Indo-Pacific Journal of Phenomenology 18 (sup1):81-95 (2018)

The aim of this psychobiography was to uncover, reconstruct and illustrate significant trajectories of psychosocial development and historical events over the lifespan of Emily Hobhouse. The British-born Hobhouse later became an anti-war campaigner and social activist who exposed the appalling conditions of the British concentration camps during the Anglo-Boer War, as evidenced by primary and secondary historical data. Purposive sampling was used to select Hobhouse as a significant and exemplary subject. Levinson’s four eras or seasons of lifespan development served as the theoretical psychological approach. The study was undertaken against the background of Merleau-Ponty’s ontological philosophy that elucidates a human science phenomenology where the individual cannot be separated from her social world. Alexander’s model of identifying salient biographical themes was utilized and a conceptual psycho-historical framework, based on both the life cycle theory of Levinson and significant historical periods throughout Hobhouse’s life, was employed to assist with data gathering, categorisation, and analyses. The findings highlight significant psychosocial and historical events in the life of Hobhouse that shaped her development as an anti-war campaigner. These include: The role of her strong-willed and determined mother; the denial of an opportunity to study and pursue a formal education; her management of painful feelings of abandonment and grief; the care of her father during his illness and his eventual death; the abrupt ending of her failed romantic relationship; her networking capacity; and her open-mindedness and capacity for independent humanitarian thought. Against the philosophical background of Merleau-Ponty’s phenomenological ontology, Levinson’s theory and eras proved valuable in identifying these particular psychosocial life experiences and historical events as having shaped Emily Hobhouse into an antiwar campaigner.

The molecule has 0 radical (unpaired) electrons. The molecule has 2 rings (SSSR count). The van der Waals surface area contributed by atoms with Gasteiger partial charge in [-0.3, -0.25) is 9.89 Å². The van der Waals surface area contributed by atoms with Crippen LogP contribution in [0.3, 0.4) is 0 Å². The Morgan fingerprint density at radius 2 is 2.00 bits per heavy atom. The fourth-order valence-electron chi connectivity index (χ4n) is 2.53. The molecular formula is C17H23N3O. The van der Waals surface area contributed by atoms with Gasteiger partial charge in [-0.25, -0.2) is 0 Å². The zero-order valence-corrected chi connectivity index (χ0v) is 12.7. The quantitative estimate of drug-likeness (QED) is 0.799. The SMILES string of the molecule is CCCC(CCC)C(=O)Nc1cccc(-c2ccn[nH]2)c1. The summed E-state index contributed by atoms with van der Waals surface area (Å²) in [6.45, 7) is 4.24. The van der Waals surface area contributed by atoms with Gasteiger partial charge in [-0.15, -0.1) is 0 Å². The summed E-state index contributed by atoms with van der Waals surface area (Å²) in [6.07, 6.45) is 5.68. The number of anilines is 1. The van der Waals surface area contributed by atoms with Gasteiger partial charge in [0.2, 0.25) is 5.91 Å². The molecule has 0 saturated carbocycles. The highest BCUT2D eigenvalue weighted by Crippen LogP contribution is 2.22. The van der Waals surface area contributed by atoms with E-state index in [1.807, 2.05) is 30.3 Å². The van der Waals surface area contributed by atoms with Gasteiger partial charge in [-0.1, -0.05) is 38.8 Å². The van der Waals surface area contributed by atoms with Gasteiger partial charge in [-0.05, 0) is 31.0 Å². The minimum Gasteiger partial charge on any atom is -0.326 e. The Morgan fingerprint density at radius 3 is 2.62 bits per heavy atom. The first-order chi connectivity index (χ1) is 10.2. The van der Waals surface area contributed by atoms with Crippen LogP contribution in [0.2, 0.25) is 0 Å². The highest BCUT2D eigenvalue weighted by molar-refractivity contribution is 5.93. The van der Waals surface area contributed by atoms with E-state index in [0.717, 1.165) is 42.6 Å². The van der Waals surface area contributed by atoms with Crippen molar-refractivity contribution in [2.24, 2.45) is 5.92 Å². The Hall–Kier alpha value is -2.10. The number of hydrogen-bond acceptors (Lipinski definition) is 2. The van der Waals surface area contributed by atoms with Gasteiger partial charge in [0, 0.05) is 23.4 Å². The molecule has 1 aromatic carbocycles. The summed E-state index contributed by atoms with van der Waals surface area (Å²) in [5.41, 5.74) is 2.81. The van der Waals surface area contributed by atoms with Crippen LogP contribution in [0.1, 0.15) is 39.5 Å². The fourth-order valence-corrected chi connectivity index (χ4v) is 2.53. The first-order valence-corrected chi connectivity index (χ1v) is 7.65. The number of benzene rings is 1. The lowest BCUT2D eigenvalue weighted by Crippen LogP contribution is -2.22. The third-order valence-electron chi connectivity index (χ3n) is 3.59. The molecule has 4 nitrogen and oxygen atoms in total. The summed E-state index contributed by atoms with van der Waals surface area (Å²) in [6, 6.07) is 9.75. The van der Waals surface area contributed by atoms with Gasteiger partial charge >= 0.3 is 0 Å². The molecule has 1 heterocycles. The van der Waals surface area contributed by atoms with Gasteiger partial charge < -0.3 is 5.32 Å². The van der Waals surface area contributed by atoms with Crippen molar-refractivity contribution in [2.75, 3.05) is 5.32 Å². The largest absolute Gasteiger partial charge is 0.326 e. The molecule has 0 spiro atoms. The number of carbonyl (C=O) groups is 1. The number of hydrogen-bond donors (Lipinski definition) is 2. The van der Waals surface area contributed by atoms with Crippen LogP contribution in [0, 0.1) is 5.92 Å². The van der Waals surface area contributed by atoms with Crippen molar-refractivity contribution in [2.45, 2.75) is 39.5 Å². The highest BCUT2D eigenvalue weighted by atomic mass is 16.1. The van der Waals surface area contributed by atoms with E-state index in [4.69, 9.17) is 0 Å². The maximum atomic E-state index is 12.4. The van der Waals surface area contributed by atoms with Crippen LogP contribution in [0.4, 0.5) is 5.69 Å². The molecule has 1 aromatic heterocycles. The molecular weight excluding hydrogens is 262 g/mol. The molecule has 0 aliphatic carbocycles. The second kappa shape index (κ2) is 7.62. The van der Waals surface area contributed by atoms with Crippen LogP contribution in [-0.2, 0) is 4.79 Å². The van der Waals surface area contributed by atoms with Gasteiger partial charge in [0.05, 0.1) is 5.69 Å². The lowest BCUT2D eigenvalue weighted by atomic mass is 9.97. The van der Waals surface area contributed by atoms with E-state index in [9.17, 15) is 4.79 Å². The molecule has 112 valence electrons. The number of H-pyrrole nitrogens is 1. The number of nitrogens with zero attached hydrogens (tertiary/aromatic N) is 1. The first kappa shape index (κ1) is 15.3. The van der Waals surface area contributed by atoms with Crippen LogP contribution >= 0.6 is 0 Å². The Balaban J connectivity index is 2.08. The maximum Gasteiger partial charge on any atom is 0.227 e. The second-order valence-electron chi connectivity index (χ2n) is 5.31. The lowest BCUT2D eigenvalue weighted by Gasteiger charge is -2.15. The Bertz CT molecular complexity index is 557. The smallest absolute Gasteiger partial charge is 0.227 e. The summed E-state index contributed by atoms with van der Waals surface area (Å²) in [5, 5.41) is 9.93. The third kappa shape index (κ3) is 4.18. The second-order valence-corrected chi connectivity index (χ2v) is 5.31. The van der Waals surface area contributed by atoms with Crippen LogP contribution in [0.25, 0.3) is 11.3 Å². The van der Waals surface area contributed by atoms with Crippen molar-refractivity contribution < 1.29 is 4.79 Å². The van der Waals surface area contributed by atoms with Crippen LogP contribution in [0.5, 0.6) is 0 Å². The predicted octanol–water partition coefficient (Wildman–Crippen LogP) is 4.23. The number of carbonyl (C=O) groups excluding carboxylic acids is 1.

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DOI 10.1080/20797222.2018.1511308
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The Visible and the Invisible.B. Falk - 1970 - Philosophical Quarterly 20 (80):278-279.

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